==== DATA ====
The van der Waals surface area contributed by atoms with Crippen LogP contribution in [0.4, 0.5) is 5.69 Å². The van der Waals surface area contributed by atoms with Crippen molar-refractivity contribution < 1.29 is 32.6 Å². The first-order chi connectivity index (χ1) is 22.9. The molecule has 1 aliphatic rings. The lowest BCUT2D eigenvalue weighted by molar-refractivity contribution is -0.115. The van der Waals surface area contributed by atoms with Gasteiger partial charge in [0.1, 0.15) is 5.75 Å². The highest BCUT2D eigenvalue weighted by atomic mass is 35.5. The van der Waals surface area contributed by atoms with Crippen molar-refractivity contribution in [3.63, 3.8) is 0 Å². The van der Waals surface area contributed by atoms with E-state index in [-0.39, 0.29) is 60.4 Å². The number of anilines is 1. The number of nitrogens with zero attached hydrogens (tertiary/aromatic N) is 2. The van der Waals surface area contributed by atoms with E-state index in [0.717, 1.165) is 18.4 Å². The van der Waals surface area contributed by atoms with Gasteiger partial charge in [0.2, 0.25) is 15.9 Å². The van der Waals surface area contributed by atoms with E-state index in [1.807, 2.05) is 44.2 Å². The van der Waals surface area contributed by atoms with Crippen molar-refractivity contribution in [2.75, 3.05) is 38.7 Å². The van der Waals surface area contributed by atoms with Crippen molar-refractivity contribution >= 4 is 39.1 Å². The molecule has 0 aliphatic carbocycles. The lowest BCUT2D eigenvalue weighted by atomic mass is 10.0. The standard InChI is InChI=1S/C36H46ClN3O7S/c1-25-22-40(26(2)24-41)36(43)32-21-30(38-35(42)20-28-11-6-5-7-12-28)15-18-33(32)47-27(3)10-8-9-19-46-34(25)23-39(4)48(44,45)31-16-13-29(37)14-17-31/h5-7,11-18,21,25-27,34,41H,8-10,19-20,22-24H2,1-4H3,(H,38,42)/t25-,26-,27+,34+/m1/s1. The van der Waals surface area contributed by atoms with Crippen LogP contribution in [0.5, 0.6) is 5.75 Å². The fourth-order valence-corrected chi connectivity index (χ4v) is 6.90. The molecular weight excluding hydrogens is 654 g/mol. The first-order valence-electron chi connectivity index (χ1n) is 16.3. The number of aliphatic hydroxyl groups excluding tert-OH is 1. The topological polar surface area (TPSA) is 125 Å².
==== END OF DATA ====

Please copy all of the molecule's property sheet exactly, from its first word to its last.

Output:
The van der Waals surface area contributed by atoms with Crippen LogP contribution in [0.4, 0.5) is 5.69 Å². The van der Waals surface area contributed by atoms with Crippen molar-refractivity contribution < 1.29 is 32.6 Å². The first-order chi connectivity index (χ1) is 22.9. The molecule has 1 aliphatic rings. The lowest BCUT2D eigenvalue weighted by molar-refractivity contribution is -0.115. The van der Waals surface area contributed by atoms with Gasteiger partial charge in [0.1, 0.15) is 5.75 Å². The highest BCUT2D eigenvalue weighted by atomic mass is 35.5. The van der Waals surface area contributed by atoms with Crippen molar-refractivity contribution in [3.63, 3.8) is 0 Å². The van der Waals surface area contributed by atoms with E-state index in [-0.39, 0.29) is 60.4 Å². The number of anilines is 1. The number of nitrogens with zero attached hydrogens (tertiary/aromatic N) is 2. The van der Waals surface area contributed by atoms with E-state index in [0.717, 1.165) is 18.4 Å². The van der Waals surface area contributed by atoms with Gasteiger partial charge in [0.2, 0.25) is 15.9 Å². The van der Waals surface area contributed by atoms with E-state index in [1.807, 2.05) is 44.2 Å². The van der Waals surface area contributed by atoms with Crippen molar-refractivity contribution in [2.75, 3.05) is 38.7 Å². The van der Waals surface area contributed by atoms with Crippen molar-refractivity contribution >= 4 is 39.1 Å². The molecule has 0 aliphatic carbocycles. The lowest BCUT2D eigenvalue weighted by atomic mass is 10.0. The standard InChI is InChI=1S/C36H46ClN3O7S/c1-25-22-40(26(2)24-41)36(43)32-21-30(38-35(42)20-28-11-6-5-7-12-28)15-18-33(32)47-27(3)10-8-9-19-46-34(25)23-39(4)48(44,45)31-16-13-29(37)14-17-31/h5-7,11-18,21,25-27,34,41H,8-10,19-20,22-24H2,1-4H3,(H,38,42)/t25-,26-,27+,34+/m1/s1. The van der Waals surface area contributed by atoms with Crippen LogP contribution in [0.5, 0.6) is 5.75 Å². The fourth-order valence-corrected chi connectivity index (χ4v) is 6.90. The molecular weight excluding hydrogens is 654 g/mol. The first-order valence-electron chi connectivity index (χ1n) is 16.3. The number of aliphatic hydroxyl groups excluding tert-OH is 1. The topological polar surface area (TPSA) is 125 Å².